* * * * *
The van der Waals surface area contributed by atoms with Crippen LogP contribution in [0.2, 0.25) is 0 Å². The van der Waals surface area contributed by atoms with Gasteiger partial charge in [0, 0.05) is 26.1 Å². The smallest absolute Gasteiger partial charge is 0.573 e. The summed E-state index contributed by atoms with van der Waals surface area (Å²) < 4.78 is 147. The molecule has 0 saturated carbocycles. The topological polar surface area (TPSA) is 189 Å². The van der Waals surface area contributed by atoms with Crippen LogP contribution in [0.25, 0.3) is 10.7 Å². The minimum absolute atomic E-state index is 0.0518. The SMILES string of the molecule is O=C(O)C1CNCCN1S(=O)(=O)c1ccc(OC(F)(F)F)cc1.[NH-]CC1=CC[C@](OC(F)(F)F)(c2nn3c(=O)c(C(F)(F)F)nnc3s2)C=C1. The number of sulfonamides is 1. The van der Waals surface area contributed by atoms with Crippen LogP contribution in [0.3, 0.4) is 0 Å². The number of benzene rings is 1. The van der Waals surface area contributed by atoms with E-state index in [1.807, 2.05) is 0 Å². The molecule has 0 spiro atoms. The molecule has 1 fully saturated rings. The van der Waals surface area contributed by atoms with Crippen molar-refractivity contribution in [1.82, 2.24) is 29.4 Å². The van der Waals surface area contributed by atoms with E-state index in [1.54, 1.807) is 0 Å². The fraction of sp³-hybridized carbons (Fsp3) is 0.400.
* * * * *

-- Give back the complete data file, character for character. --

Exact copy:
The van der Waals surface area contributed by atoms with Crippen LogP contribution in [0.2, 0.25) is 0 Å². The van der Waals surface area contributed by atoms with Gasteiger partial charge in [0, 0.05) is 26.1 Å². The smallest absolute Gasteiger partial charge is 0.573 e. The summed E-state index contributed by atoms with van der Waals surface area (Å²) < 4.78 is 147. The molecule has 0 saturated carbocycles. The topological polar surface area (TPSA) is 189 Å². The van der Waals surface area contributed by atoms with Crippen LogP contribution in [0.25, 0.3) is 10.7 Å². The minimum absolute atomic E-state index is 0.0518. The SMILES string of the molecule is O=C(O)C1CNCCN1S(=O)(=O)c1ccc(OC(F)(F)F)cc1.[NH-]CC1=CC[C@](OC(F)(F)F)(c2nn3c(=O)c(C(F)(F)F)nnc3s2)C=C1. The number of sulfonamides is 1. The van der Waals surface area contributed by atoms with Crippen LogP contribution in [0.3, 0.4) is 0 Å². The number of benzene rings is 1. The van der Waals surface area contributed by atoms with E-state index in [1.807, 2.05) is 0 Å². The molecule has 0 spiro atoms. The molecule has 1 fully saturated rings. The van der Waals surface area contributed by atoms with Crippen molar-refractivity contribution in [1.82, 2.24) is 29.4 Å². The van der Waals surface area contributed by atoms with E-state index in [1.54, 1.807) is 0 Å². The fraction of sp³-hybridized carbons (Fsp3) is 0.400.